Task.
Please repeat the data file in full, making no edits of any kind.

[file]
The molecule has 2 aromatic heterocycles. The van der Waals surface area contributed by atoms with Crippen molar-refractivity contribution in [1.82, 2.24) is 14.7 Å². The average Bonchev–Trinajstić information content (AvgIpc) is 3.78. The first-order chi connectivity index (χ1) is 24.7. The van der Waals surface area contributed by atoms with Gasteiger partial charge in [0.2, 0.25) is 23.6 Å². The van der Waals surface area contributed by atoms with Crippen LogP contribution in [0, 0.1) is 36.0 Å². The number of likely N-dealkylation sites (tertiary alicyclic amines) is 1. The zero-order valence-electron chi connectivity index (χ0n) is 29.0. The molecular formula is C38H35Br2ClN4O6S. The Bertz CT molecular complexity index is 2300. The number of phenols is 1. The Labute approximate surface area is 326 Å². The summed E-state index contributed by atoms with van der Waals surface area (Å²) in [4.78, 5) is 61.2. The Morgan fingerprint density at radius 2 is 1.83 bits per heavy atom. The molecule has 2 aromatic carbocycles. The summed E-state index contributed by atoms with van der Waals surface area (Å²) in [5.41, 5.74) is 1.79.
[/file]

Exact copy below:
The molecule has 2 aromatic heterocycles. The van der Waals surface area contributed by atoms with Crippen molar-refractivity contribution in [1.82, 2.24) is 14.7 Å². The average Bonchev–Trinajstić information content (AvgIpc) is 3.78. The first-order chi connectivity index (χ1) is 24.7. The van der Waals surface area contributed by atoms with Gasteiger partial charge in [0.2, 0.25) is 23.6 Å². The van der Waals surface area contributed by atoms with Crippen LogP contribution in [0, 0.1) is 36.0 Å². The number of likely N-dealkylation sites (tertiary alicyclic amines) is 1. The zero-order valence-electron chi connectivity index (χ0n) is 29.0. The molecular formula is C38H35Br2ClN4O6S. The Bertz CT molecular complexity index is 2300. The number of phenols is 1. The Labute approximate surface area is 326 Å². The summed E-state index contributed by atoms with van der Waals surface area (Å²) in [4.78, 5) is 61.2. The Morgan fingerprint density at radius 2 is 1.83 bits per heavy atom. The molecule has 2 aromatic carbocycles. The summed E-state index contributed by atoms with van der Waals surface area (Å²) in [5.41, 5.74) is 1.79.